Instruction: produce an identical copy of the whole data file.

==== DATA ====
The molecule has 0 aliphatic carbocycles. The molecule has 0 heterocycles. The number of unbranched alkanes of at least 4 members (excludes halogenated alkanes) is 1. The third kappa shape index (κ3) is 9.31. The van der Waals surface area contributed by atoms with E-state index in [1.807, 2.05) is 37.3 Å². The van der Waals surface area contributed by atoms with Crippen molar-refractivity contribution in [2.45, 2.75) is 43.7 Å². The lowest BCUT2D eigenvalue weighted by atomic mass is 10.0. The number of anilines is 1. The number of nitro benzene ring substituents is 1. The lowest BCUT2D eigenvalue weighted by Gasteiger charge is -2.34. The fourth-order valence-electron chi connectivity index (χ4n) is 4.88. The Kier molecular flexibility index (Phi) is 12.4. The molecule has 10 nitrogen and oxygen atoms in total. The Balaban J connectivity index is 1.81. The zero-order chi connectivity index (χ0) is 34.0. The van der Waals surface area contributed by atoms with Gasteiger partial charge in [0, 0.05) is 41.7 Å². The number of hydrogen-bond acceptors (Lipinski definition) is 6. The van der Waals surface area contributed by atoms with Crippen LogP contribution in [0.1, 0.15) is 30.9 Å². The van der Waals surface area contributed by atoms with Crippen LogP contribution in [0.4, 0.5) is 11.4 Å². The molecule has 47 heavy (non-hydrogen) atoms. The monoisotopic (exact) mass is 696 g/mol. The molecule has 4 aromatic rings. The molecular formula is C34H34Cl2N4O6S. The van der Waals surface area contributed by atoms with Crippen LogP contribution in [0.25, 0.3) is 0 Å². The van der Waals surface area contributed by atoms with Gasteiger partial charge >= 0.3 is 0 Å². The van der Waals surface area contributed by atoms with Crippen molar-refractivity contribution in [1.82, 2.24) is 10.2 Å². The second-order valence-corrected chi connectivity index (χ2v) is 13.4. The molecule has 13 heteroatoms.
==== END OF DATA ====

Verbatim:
The molecule has 0 aliphatic carbocycles. The molecule has 0 heterocycles. The number of unbranched alkanes of at least 4 members (excludes halogenated alkanes) is 1. The third kappa shape index (κ3) is 9.31. The van der Waals surface area contributed by atoms with E-state index in [1.807, 2.05) is 37.3 Å². The van der Waals surface area contributed by atoms with Crippen molar-refractivity contribution in [2.45, 2.75) is 43.7 Å². The lowest BCUT2D eigenvalue weighted by atomic mass is 10.0. The number of anilines is 1. The number of nitro benzene ring substituents is 1. The lowest BCUT2D eigenvalue weighted by Gasteiger charge is -2.34. The fourth-order valence-electron chi connectivity index (χ4n) is 4.88. The Kier molecular flexibility index (Phi) is 12.4. The molecule has 10 nitrogen and oxygen atoms in total. The Balaban J connectivity index is 1.81. The zero-order chi connectivity index (χ0) is 34.0. The van der Waals surface area contributed by atoms with Gasteiger partial charge in [0, 0.05) is 41.7 Å². The number of hydrogen-bond acceptors (Lipinski definition) is 6. The van der Waals surface area contributed by atoms with Crippen LogP contribution in [0.1, 0.15) is 30.9 Å². The van der Waals surface area contributed by atoms with Crippen LogP contribution in [0.4, 0.5) is 11.4 Å². The molecule has 47 heavy (non-hydrogen) atoms. The monoisotopic (exact) mass is 696 g/mol. The molecule has 4 aromatic rings. The molecular formula is C34H34Cl2N4O6S. The van der Waals surface area contributed by atoms with Crippen LogP contribution in [0.25, 0.3) is 0 Å². The van der Waals surface area contributed by atoms with Gasteiger partial charge >= 0.3 is 0 Å². The van der Waals surface area contributed by atoms with Crippen molar-refractivity contribution in [1.82, 2.24) is 10.2 Å². The second-order valence-corrected chi connectivity index (χ2v) is 13.4. The molecule has 13 heteroatoms.